Ter Veer, Emil / van Rijssen, L Bengt / Besselink, Marc G / Mali, Rosa M A / Berlin, Jordan D / Boeck, Stefan / Bonnetain, Franck / Chau, Ian / Conroy, Thierry / Van Cutsem, Eric / Deplanque, Gael / Friess, Helmut / Glimelius, Bengt / Goldstein, David / Herrmann, Richard / Labianca, Roberto / Van Laethem, Jean-Luc / Macarulla, Teresa / van der Meer, Jonathan H M / Neoptolemos, John P / Okusaka, Takuji / O'Reilly, Eileen M / Pelzer, Uwe / Philip, Philip A / van der Poel, Marcel J / Reni, Michele / Scheithauer, Werner / Siveke, Jens T / Verslype, Chris / Busch, Olivier R / Wilmink, Johanna W / van Oijen, Martijn G H / van Laarhoven, Hanneke W M. ·Department of Medical Oncology, Cancer Center Amsterdam, Academic Medical Center, Amsterdam, Netherlands. · Department of Surgery, Cancer Center Amsterdam, Academic Medical Center, Amsterdam, Netherlands. · Department of Medicine, Vanderbilt-Ingram Cancer Center, Vanderbilt University, Nashville, TN, USA. · Department of Internal Medicine III, Comprehensive Cancer Center, Klinikum Grosshadern, Ludwig-Maximilians-University of Munich, Munich, Germany. · Methodology and Quality of Life in Oncology Unit, University Hospital of Besançon, Besançon, France. · Royal Marsden NHS Foundation Trust, London and Surrey, UK. · Department of Medical Oncology, Institut de Cancérologie de Lorraine and Lorraine University, Vandoeuvre-lès-Nancy, France. · Department of Gastroenterology and Digestive Oncology, University Hospitals Gasthuisberg Leuven and KU Leuven, Leuven, Belgium. · Department of Oncology, Hôpital Riviera-Chablais, Vevey, Switzerland. · Department of Surgery, Technical University of Munich, Klinikum rechts der Isar, Munich, Germany. · Department of Immunology, Genetics and Pathology, Uppsala University, Uppsala, Sweden. · Nelune Cancer Centre, Prince of Wales Hospital, Prince of Wales Clinical School University of New South Wales, Randwick, NSW, Australia. · Department of Medical Oncology, University Hospital Basel, Basel, Switzerland. · Cancer Center, ASST Papa Giovanni XXIII, Bergamo, Italy. · Department of Gastroenterology, Gastrointestinal Cancer Unit, Erasme University Hospital, Université Libre de Bruxelles, Brussels, Belgium. · Vall d'Hebron University Hospital (HUVH), Vall d'Hebron Institute of Oncology (VHIO), Barcelona, Spain. · Department of Molecular and Clinical Cancer Medicine, University of Liverpool, Liverpool, UK. · Department of Hepatobiliary and Pancreatic Oncology, National Cancer Center Hospital, Tokyo, Japan. · Gastrointestinal Oncology Service, Division of Solid Tumor Oncology, Department of Medicine, Memorial Sloan Kettering Cancer Center, Weill Cornell Medical College, New York, NY, USA. · Department of Hematology, Oncology and Tumor Immunology, Charité-Universitätsmedizin Berlin, Berlin, Germany; Freie Universität Berlin, Humboldt-Universität zu Berlin, Berlin, Germany; Berlin Institute of Health, Berlin, Germany. · Department of Oncology, Karmanos Cancer Center, Wayne State University, Detroit, MI, USA. · Department of Medical Oncology, IRCCS San Raffaele Scientific Institute, Milan, Italy. · Department of Internal Medicine I, Medical University Vienna, Vienna, Austria. · Division of Solid Tumor Translational Oncology, West German Cancer Cancer, University Hospital Essen, Essen, Germany; German Cancer Consortium (DKTK, partner site Essen) and German Cancer Research Center, DKFZ, Heidelberg, Germany. · Department of Digestive Oncology, University Hospitals Leuven, Leuven, Belgium. · Department of Medical Oncology, Cancer Center Amsterdam, Academic Medical Center, Amsterdam, Netherlands. Electronic address: h.vanlaarhoven@amc.uva.nl. ·Lancet Oncol · Pubmed #29508762.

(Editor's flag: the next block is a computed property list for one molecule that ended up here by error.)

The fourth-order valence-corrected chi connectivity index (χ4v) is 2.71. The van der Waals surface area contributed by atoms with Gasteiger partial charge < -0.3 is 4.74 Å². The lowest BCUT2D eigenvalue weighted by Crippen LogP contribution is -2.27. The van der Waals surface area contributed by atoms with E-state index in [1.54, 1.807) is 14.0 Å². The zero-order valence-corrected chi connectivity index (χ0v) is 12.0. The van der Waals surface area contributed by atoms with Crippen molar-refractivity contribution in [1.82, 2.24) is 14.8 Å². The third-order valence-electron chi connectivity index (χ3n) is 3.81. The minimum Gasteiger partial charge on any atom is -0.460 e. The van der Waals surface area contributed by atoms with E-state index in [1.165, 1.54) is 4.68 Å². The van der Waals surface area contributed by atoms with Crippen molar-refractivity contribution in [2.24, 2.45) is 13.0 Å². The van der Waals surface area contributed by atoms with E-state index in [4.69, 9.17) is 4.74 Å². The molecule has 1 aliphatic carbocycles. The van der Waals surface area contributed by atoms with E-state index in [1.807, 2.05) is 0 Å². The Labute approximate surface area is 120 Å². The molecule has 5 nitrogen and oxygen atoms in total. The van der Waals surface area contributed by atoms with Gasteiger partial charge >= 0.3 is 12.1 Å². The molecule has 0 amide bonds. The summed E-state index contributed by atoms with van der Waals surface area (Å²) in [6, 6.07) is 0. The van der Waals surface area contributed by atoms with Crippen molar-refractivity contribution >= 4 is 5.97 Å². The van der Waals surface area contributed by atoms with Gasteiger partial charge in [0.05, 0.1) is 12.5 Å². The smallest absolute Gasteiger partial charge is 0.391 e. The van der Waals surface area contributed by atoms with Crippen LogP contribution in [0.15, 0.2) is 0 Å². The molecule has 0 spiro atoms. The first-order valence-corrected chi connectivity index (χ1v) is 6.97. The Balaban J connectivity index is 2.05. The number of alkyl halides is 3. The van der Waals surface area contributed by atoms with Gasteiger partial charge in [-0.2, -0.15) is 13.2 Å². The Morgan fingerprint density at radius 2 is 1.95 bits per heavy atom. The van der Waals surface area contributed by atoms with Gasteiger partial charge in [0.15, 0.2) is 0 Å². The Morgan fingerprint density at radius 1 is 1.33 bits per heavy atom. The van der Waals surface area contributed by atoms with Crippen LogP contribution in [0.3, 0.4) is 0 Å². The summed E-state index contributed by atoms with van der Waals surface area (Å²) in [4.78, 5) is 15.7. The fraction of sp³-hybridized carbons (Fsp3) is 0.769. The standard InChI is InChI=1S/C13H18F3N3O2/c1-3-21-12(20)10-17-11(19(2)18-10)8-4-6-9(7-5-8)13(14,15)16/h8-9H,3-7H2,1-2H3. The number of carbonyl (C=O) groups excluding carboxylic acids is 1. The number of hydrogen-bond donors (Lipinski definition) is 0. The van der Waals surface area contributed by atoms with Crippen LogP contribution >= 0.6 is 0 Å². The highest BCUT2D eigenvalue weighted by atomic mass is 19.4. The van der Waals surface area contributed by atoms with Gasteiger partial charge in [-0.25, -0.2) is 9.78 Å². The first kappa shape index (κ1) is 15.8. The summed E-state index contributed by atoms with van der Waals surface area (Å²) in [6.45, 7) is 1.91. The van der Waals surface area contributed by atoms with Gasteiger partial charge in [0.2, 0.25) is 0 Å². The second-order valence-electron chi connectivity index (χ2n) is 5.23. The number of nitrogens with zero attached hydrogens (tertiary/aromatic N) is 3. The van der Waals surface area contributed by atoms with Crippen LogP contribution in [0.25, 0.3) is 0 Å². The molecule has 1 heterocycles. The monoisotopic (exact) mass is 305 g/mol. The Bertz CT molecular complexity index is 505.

ABSTRACT: Variations in the reporting of potentially confounding variables in studies investigating systemic treatments for unresectable pancreatic cancer pose challenges in drawing accurate comparisons between findings. In this Review, we establish the first international consensus on mandatory baseline and prognostic characteristics in future trials for the treatment of unresectable pancreatic cancer. We did a systematic literature search to find phase 3 trials investigating first-line systemic treatment for locally advanced or metastatic pancreatic cancer to identify baseline characteristics and prognostic variables. We created a structured overview showing the reporting frequencies of baseline characteristics and the prognostic relevance of identified variables. We used a modified Delphi panel of two rounds involving an international panel of 23 leading medical oncologists in the field of pancreatic cancer to develop a consensus on the various variables identified. In total, 39 randomised controlled trials that had data on 15 863 patients were included, of which 32 baseline characteristics and 26 prognostic characteristics were identified. After two consensus rounds, 23 baseline characteristics and 12 prognostic characteristics were designated as mandatory for future pancreatic cancer trials. The COnsensus statement on Mandatory Measurements in unresectable PAncreatic Cancer Trials (COMM-PACT) identifies a mandatory set of baseline and prognostic characteristics to allow adequate comparison of outcomes between pancreatic cancer studies.